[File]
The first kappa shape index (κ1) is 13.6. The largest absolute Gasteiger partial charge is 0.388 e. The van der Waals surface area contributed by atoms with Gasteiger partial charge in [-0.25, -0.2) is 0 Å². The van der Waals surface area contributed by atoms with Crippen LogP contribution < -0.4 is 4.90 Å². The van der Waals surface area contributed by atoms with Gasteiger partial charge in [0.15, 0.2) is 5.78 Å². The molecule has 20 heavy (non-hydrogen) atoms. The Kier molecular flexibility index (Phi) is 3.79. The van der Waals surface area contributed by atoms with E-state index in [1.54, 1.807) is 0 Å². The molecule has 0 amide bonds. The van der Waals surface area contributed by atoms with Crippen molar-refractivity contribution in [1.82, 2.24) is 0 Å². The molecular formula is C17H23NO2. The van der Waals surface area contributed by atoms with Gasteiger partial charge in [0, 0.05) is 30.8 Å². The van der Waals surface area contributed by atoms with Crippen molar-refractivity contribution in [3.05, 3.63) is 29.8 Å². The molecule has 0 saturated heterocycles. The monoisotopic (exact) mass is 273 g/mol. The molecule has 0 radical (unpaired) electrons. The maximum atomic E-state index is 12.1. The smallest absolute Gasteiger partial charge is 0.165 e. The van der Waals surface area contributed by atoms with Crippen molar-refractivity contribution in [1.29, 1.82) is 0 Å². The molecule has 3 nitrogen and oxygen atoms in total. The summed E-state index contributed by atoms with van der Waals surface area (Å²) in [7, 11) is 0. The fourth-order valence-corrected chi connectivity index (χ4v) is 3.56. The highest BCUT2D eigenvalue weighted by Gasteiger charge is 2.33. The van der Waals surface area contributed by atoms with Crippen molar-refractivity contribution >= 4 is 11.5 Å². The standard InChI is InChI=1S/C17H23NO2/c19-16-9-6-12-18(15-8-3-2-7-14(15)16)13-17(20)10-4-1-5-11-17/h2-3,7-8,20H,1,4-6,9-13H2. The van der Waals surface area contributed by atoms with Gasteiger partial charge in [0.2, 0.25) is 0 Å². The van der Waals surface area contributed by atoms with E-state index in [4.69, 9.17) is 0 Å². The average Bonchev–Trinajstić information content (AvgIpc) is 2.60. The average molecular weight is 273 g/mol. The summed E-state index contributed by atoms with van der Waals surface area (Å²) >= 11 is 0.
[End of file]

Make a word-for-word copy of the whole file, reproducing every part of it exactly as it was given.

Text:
The first kappa shape index (κ1) is 13.6. The largest absolute Gasteiger partial charge is 0.388 e. The van der Waals surface area contributed by atoms with Gasteiger partial charge in [-0.25, -0.2) is 0 Å². The van der Waals surface area contributed by atoms with Crippen LogP contribution < -0.4 is 4.90 Å². The van der Waals surface area contributed by atoms with Gasteiger partial charge in [0.15, 0.2) is 5.78 Å². The molecule has 20 heavy (non-hydrogen) atoms. The Kier molecular flexibility index (Phi) is 3.79. The van der Waals surface area contributed by atoms with E-state index in [1.54, 1.807) is 0 Å². The molecule has 0 amide bonds. The van der Waals surface area contributed by atoms with Crippen molar-refractivity contribution in [1.82, 2.24) is 0 Å². The molecular formula is C17H23NO2. The van der Waals surface area contributed by atoms with Gasteiger partial charge in [0, 0.05) is 30.8 Å². The van der Waals surface area contributed by atoms with Crippen molar-refractivity contribution in [3.05, 3.63) is 29.8 Å². The molecule has 0 saturated heterocycles. The monoisotopic (exact) mass is 273 g/mol. The molecule has 0 radical (unpaired) electrons. The maximum atomic E-state index is 12.1. The smallest absolute Gasteiger partial charge is 0.165 e. The van der Waals surface area contributed by atoms with Crippen molar-refractivity contribution in [1.29, 1.82) is 0 Å². The molecule has 3 nitrogen and oxygen atoms in total. The summed E-state index contributed by atoms with van der Waals surface area (Å²) in [7, 11) is 0. The fourth-order valence-corrected chi connectivity index (χ4v) is 3.56. The highest BCUT2D eigenvalue weighted by Gasteiger charge is 2.33. The van der Waals surface area contributed by atoms with Crippen molar-refractivity contribution >= 4 is 11.5 Å². The standard InChI is InChI=1S/C17H23NO2/c19-16-9-6-12-18(15-8-3-2-7-14(15)16)13-17(20)10-4-1-5-11-17/h2-3,7-8,20H,1,4-6,9-13H2. The van der Waals surface area contributed by atoms with Gasteiger partial charge in [0.2, 0.25) is 0 Å². The van der Waals surface area contributed by atoms with E-state index in [4.69, 9.17) is 0 Å². The average Bonchev–Trinajstić information content (AvgIpc) is 2.60. The average molecular weight is 273 g/mol. The summed E-state index contributed by atoms with van der Waals surface area (Å²) >= 11 is 0.